February 27, 2003
My entire family is in mourning as I write this article. Mourning because, Sam,
my sister and brother in law's beloved Springer Spaniel was 'put to sleep' a couple
of weeks ago. He was 11-years old and suffering from arthritis, cataracts and various
intestinal problems which made his farts the thing of legend in the whole of North
England. But mustn't joke about him nor that he is no longer with us.
Sam reached a stage where he was in constant pain and the heart wrenching decision
had to be made by Robert, himself a doctor, to put him out of his misery. He was
taken to the vet never to return home again. The news reached us the very same afternoon
and I spent the rest of the evening thinking about the void in my sister and brother-in-law's
You see, Sam
was their baby. He slept (and snored) on their bed, he was taken for a two-hour
walk around a local reservoir every day and Soheila (my sister), would even grab
his face and kiss him full on his wet, salty nose on a regular basis. When
I made fun of Sam, she world run to him and hold her hands over his furry, long ears
so he wouldn't be upset by my comments about his weight, the bald patch on his back
or his general lack of intelligence.
Sam wasn't the sharpest knife in the cutlery drawer and, to be honest, his features
did not help him. If you looked at him face on, you would notice that his eyes were
crossed. If you moved your head around to look at his profile, you would notice that
his lower jaw stuck out further than his top jaw. The net result was what appeared
to be a growling, teeth baring expression when, in fact, his lower teeth were simply
pushing his top 'lip' up and making him look like he was growling. A quick look into
his eyes would reveal that there was not one ounce of aggression in him.
Any death, human or animal, makes me ponder my own mortality. The one thing we can
all be absolutely certain of is that one fine day, each and every one of us is going
to expire, or as mummy says: "Gooz-e-aakhar-o-bede..."
I have reached the age where I have started to worry about dropping dead suddenly
and leaving everyone else, including my beloved wife Varinder, to pick up the pieces.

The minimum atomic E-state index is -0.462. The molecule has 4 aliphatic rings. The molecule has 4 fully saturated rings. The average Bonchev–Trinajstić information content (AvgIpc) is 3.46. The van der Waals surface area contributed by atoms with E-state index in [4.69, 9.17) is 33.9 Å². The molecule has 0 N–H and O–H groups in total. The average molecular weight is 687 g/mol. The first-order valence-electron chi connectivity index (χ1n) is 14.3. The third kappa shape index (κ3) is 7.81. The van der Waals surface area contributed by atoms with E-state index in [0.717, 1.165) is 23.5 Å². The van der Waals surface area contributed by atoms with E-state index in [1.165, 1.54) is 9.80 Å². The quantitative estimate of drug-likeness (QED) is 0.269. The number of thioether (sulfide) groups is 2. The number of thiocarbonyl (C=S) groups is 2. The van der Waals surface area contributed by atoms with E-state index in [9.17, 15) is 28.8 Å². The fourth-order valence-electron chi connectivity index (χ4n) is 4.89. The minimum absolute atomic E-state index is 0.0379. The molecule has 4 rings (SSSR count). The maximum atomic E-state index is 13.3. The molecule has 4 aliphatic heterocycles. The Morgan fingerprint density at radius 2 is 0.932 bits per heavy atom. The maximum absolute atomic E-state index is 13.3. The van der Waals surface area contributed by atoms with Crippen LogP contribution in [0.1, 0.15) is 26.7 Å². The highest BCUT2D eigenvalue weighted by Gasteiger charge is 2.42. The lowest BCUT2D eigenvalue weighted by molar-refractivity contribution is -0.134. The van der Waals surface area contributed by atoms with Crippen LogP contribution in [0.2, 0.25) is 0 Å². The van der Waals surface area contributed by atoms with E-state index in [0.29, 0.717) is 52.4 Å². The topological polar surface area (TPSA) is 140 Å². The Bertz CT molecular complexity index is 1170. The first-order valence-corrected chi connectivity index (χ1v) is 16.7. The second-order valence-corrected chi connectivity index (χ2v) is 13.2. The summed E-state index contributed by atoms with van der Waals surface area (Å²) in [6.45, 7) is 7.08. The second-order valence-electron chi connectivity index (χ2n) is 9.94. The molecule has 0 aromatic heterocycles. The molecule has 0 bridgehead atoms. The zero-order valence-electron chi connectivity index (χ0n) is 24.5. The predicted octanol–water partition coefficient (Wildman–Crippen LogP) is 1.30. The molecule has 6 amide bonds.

So a week after Sam went to that big park in the sky full of fit looking Springer
Spaniel bitches, I went for a cholesterol and diabetes test.
A few days later I had a call from my GP to go and see her. The good news was that
I was not a diabetic. The not so good news was that my cholesterol was too high.
It was 6.2 when it should have been no higher than 5.2. After breaking the news she
punched my age (37), cholesterol reading and a few other variables into her computer
before telling me that I had a 4% chance of having a heart attack in the next 10
This was not good. A heart attack, after all, can kill. 4% or l in 25 is statistically
too high for a guy like me who wants to see his grandchildren but doesn't even have
any children yet. Something had to be done.
Two days ago, against my better judgement, I found myself sinking into a large and
comfortable leather recliner belonging to a hypnotist.
"Mr Salari, you do realise that only you can make yourself lose weight,"
she said to me
I gave her one of my pregnant pause-like stares. The look which said, Why am I sitting
here and paying you by the minute then?
"Hypnosis is not some sort of mind control technique which can suddenly make
you lose lots of weight, you know" She was beginning to patronize me.
"But my friend went to a hypnotist and gave up smoking overnight. He hasn't
"It's far easier to give something up using hypnosis than to slow something
down. You can't suddenly stop eating food now can you now?"
In the first 5 minutes of my consultation she had succeeded in making me feel very
stupid. I had another hour and 5 minutes to go before having to part with £40.
I have to say that despite the shaky start, the rest of the session proved to be
refreshingly good. I may write about exactly what she told me because I know
other dieters will find it instructive. She even managed to give me a short 20-minute
hypnosis session where she suggested to my subconscious that I drink water in place
of a snack wherever I felt like having a binge. Next week we will have a longer hypnosis
session and the week after (our final session) we will have an even longer hypnosis
session. I will report back.
To conclude, I am beginning to view death as a process which takes place by stealth.
One has to look for the signs. I once read that no part of the human body is ever
more than 7-years old. Cells, apparently, renew themselves. And the aging process
occurs because every time our body renews itself, it doesn't do so perfectly. A little
like a VHS tape that is used again and again.
With this in mind, today, for example, I noticed the third grey hair on my chest
while drying myself after a shower. I immediately looked in the mirror to see if
my eyebrows too had started to succumb to grey hairs.
Just as I was pulling my face away from the magnifying mirror (relieved at not seeing
any), I noticed the longest and thickest white hair I had ever seen sprouting from
my left nostril. It was long enough for me to pinch with my index finger and thumb
to yank out. I gave a sharp pull and it was as if the follicle was anchored to the
inside of my skull. My entire head jerked down and my eyes began to water at the
intense pain. The nasal hair was still attached to my nostril. I decided to gently
push it back in and leave it there until I bought myself a nasal hair trimmer.
My hypnosis sessions will become my VHS tape-head cleaner.
Does this article have spelling or other mistakes? Tell
me to fix it.